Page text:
Birthday Mumps

Instead of having to celebrate his birthday in the expected grand fashion, Fayes T Kantawala is somewhat relieved to be battling a seasonal affliction all alone in New York

Birthday Mumps
You know that one kid that used to get everyone else sick in school? Of course you do. You can picture him now, the little snot-nosed sniveling, wheezing mess in the corner. Slowly, as if from an episode of The Walking Dead, he would radiate his pathetic sickness outwards like a circle of doom, infecting all those around him with runny noses and swollen tonsils. After leaving school and the compulsion to be in small places with large groups of potentially bacterial people, I thought I’d be free of catching these silly flus and colds. Believe me, it’s amazing how healthy solitary confinement can be. But I saw the reincarnation of that kid a few days ago on the subway here. I was sitting, reading a book, when I heard a sniffle and cough. Oh god, I thought, no. I looked up and sure enough a little red-nosed gremlin was staring at me, picking his contagious nose. I tried to move away but before I could he sneezed everywhere. In slow motion I saw the projectiles launch forward but I wasn’t fast enough. It went all over: my book, my hands, everywhere. The only way I didn’t scream out “Murder!” was by imagining bathing in a vat of hand-sanitiser when I got back home. I couldn’t get sick. After all, this was my birthday week and plans had been made.

That said, I’m not a huge of my own birthdays. I don’t really object to the gift-giving, or the well-wishing or even the aging, which is out of my control until Botox becomes more reliable. I find these things embarrassing but still tolerable. Most of what I object to is the expectation that it has to be something grand - the communal declaration that you get this one day of the year, so you had better make sure it’s the best, most memorably happy and laughter-filled, glass-clinking, light-twinkling night you have ever had. It’s a lot of pressure.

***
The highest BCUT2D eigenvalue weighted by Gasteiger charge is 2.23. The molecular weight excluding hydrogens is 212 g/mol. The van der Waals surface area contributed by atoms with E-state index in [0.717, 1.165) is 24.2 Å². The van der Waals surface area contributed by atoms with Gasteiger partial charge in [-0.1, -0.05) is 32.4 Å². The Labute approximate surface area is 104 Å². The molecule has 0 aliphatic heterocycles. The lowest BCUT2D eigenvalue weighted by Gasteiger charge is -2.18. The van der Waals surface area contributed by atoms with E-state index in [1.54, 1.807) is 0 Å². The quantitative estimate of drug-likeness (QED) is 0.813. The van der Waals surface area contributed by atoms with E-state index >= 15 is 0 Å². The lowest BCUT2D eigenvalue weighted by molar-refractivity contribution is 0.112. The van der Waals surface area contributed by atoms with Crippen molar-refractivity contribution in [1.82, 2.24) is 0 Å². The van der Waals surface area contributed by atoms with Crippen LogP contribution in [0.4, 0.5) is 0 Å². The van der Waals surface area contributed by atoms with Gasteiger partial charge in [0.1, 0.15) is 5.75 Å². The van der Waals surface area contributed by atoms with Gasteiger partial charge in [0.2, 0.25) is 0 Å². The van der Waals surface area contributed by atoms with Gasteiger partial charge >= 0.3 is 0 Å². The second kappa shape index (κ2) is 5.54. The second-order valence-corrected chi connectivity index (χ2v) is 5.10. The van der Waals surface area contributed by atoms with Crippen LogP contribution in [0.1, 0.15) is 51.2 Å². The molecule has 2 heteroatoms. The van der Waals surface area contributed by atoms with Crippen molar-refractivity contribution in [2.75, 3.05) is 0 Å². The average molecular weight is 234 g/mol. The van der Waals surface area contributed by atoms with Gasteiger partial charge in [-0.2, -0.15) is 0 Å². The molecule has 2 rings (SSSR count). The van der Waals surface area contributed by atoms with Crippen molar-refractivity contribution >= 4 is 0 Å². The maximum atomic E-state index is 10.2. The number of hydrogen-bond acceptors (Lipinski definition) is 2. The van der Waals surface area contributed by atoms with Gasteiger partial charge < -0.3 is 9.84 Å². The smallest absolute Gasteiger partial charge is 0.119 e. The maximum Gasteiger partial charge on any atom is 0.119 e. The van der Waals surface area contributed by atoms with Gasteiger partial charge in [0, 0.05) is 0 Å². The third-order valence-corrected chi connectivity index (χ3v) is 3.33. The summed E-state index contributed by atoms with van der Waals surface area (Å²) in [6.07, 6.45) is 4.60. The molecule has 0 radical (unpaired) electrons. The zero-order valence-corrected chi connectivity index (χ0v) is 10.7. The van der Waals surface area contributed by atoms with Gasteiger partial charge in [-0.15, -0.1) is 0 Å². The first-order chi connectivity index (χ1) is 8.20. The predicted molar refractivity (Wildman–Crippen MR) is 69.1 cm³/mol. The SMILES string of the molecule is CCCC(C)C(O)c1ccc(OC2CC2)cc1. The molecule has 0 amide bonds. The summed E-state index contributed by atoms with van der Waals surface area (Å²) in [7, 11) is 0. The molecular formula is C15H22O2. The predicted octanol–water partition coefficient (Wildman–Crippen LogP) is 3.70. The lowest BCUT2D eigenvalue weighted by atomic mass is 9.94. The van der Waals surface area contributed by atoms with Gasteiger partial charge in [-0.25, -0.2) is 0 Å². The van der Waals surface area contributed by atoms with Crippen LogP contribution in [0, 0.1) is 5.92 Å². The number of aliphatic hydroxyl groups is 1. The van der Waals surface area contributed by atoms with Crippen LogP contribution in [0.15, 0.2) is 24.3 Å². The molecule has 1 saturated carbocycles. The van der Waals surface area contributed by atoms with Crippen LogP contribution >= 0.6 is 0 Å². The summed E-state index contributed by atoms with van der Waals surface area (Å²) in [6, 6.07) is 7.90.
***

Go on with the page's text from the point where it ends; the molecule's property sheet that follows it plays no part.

I brought enough antibiotics from Lahore to eradicate Anthrax from the Earth

It was a mild relief then, that this week, mere hours before my great day of aging, I felt a tickle in my throat that developed into full-blown illness within hours. I couldn’t swallow or speak or even inhale without a sharp pain. My skin was on fire and my head was pounding. Strangely, I felt relief at knowing that my birthday was going to be spent in convalescence. At least now I could just unravel slowly in my bed sheets - and people don’t expect that to be a glass-clicking, light-twinkling sort of affair, for the most part. The moment I woke up on my birthday morning, still sick and feverish, I sighed, went down to the corner store for some meds and soups, and came back to my bed to assume a pose reminiscent of a Victorian with consumption.

It is never advisable to battle ill health without insurance in the US
It is never advisable to battle ill health without insurance in the US

Part of the aging process is that you get to know your body pretty well, including all the then-exciting ways it reacts to new germs and illnesses. I’ve been through that. I know, for example, that I am an impatient patient, that I prefer to be left alone when sick and that regardless of my actual ailment I am prone to extravagant fevers and technicolour night terrors. I’ve known this for so long now that I am now prepared for the drama that goes on in my head when these terrors come. I am prepared to meet my repeated hallucinations of Itit, a preverbal creature that I manifested during jaundice earlier in the year, who has apparently decided to stick around. I am prepared to douse my forehead with a cold cloth in the manner of a Jane Austen patient, barely a heartbeat away from calling for leeches or a porcelain dish into which I might bleed.

But, to paraphrase Dorothy, I’m not in Kansas anymore. What I mean is that I am away from Pakistan and alone in NY, without health insurance, which is a dubious position to be in. I intended to get it the minute I got here, but I got involved with other things and, as is perhaps a symptom of the last vestiges of youth, I never imagined I’d need it this quickly. Big mistake. Still, I came prepared with enough antibiotics from pharmacies in Lahore to eradicate Anthrax from the Earth and so I’m (sort of) self-medicating. The doctors reading this are probably mortified. I’ve been told that my immune system is just getting accustomed to a new environment, and that these things are natural.

Let me tell you: there is nothing natural about this environment, even if you account for sniveling incubators of viral plagues on the public transport. It’s almost 18 degrees Celsius in the middle of December, a time when it should be snowing. Yesterday people were wearing t-shirts, shorts and sandals outside and the sight of all those pasty ankles was the first time that I got legitimately scared at the prospect of global warming. I saw them from my window as I swept around my loft in dark shawls with sallow skin like some kind of agoraphobic Dementor. But as they say, ‘tis the season for sickness and flus and weddings and parties. For them all, I wish you health and Vitamin C.

Don’t feel sorry for me. I have Itit to keep me company.

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